Friday, May 11, 2012

The Gardens of 'Claverack'

 The gardens of 'Claverack', the Thomas H. Barber estate designed by Robert Henderson Robertson c. 1892 in Southampton.  These 1915 photos were taken by Frances Benjamin Johnston.  Click HERE and HERE to see brochures from when 'Claverack' was for sale during two different decades.  Click HERE to see 'Claverack' on google earth and HERE on bing.

Photos from the Frances Benjamin Johnston Collection (Library of Congress).


magnus said...

I'll take the garden gate in the last photo, please. Perfection.

The Ancient said...

Comparing the grounds today with the pictures of how they once were is just heartbreaking.

As I'm getting old and forgetful, I must ask --

Is there *any* house in the Hamptons with its old gardens substantially intact?

(And is there a settled answer as to why people gave up their gardens? Was it primarily labor costs?)

Doug Floor Plan said...

I also like the gate in the last photo; but I'm mostly impressed with the clipped hedge in the first photo that you walk through (I'm sure there's a correct name for it) -- in 1915 how did the gardeners know that shape would be needed to fit most Americans in the 21st Century?

The Ancient said...

DFP --

If you look at the earliest sales brochure, you'll see that even then half the property -- or ten acres -- was reserved for potatoes.

Zach L. said...

Whenever we drove into Suffolk County when I was a little kid one of the things I always remember hearing was 'When I was younger this was all potato fields'.

Who needs Idaho when you've got Potato Island on the east coast.

Anonymous said...

The difference between the sale prices of the two earlier posts is astounding - from $80K to $3.95M. What do you get today for $80,000? A plastic-windowed pre-fabbed shack put together with staple guns and situated on a concrete slab. Gravel driveway is extra.

archibuff said...

Very impressed with the long gone gardens, especially all the clipped hedges forming outdoor rooms, even one out behind the service area to hide the drying laundry.

I think it would be very unlikely to find any private garden from the past substantially intact today due to the usual suspects; maintenance and labor. Great looking house but the gardens really made it special.

Long Island potatoes also were highly praised and gave the Idaho a run for the money. Too bad their production has faded as has the once dominant Long Island duckling. Today we have vineyards, sod farms, heirloom veggies and organic herbs. The ROI has improved drastically.

Gary Lawrance said...

While many of the past gardens of the Hamptons are gone, the Hamptons
gardens of today are still something to see. There is a great book about Marion Coffin, a famed landscape designer entitled, " Money, Manure & Maintenance". Gardens were always the first thing to suffer when it was time cut costs, since they are the most labor intensive. This summer I suggest to all of those who can, go to the many garden tours open to the public in the Hamptons. The Parrish Art Museum has a weekend symposium in the middle of June called, Landscape Pleasures,The Animal Rescue Fund, ARF, is also having a tour of Southampton gardens on June 16. Also make sure you visit the magnificent rose garden of the Southampton Rose Society at the Rogers Memorial Library, There are many more garden and house tours in the hamptons all summer.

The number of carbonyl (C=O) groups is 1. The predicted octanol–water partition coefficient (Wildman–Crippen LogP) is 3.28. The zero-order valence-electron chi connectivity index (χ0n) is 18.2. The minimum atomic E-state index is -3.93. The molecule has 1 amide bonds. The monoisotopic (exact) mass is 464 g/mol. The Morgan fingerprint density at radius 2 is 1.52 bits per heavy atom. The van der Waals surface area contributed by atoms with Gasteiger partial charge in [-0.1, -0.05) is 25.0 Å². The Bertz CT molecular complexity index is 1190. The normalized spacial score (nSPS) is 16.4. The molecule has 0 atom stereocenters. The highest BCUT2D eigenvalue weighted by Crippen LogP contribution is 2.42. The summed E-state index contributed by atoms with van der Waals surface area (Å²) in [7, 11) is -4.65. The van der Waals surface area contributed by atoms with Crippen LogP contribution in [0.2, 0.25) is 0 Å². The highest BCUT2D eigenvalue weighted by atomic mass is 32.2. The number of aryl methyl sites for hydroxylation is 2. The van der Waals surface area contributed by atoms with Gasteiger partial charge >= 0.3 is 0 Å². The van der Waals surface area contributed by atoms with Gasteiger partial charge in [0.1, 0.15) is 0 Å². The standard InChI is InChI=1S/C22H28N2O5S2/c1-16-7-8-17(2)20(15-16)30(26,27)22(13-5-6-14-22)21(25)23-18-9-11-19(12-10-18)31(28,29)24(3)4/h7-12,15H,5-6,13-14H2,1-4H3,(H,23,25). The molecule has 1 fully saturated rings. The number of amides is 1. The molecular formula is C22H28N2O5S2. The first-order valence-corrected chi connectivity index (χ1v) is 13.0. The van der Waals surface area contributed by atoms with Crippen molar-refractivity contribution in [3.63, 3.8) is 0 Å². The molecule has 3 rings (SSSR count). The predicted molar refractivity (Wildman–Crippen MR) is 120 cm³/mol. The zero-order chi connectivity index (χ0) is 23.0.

lil' gay boy said...

I must say I am somewhat amazed by the Johnston photos of late -- I understand intellectually that glass plate negatives can produce such results, and even if the colors aren't quite "true" it is nonetheless quite enchanting to see these homes & gardens as they appeared almost 100 years ago in such everyday crystal clarity.

The Down East Dilettante said...

Enchanting indeed---let me count the ways I love these pictures. Looks as if Magnus and I will have a bidding war over the gate

The Ancient said...


(Includes something on how the photos were colorized. Also, her private papers indicate she took detailed notes on the color schemes in the gardens she photographed.)

(All the pics you could ever want. More, maybe.)

Dilettante --

They're still making those gates in Britain.

The Ancient said...

Gary --

Thank you -- I ordered the book this afternoon.

I know there are many lovely gardens in the Hamptons. But I was wondering if any of the the old gardens -- pre-WWI gardens -- still exist in anything like their original form. (I would give back at least a few days of my life to see the rose gardens of Red Maples, as they once were.)

Nowadays, many houses in the Hamptons seem to put a premium on flat, empty spaces -- for tents, parties and fundraisers. (Claverack, too, I seem to remember.) This is what the Hamptons has become.

Tentative moral: Having people you don't really know over for drinks is destructive of gardening, regardless of the cause.

Reggie Darling said...

I love that this house is supposedly a copy of the Van Rensselaer Manor of Albany, now long since gone (well, mostly, some of it was moved to the campus of -- I believe -- either Amherst or Williams in the early 20th century). The Van Rensellaer House's original grisaille wallpapers have recently been beautifully refurbished and hung in the Met's American Art Galleries. Claverack is the name of the town in the Hudson River Valley that sits at the most southerly end of the former extensive van Rensellaer lands, and is where there is a bulding, now a private house, known as the Lower Manor House, that was originally built as a rent collection and trading outpost by the van Rensellaers. Claverack means "clover field" in Dutch, apparently. Reggie

Dovecote Decor said...

Edmund Hollander does sensational gardens on Long Island. Look him up, he has flawless taste. Come by and visit us in N.C. I just posted about the historic Reynolda Estate and Gardens.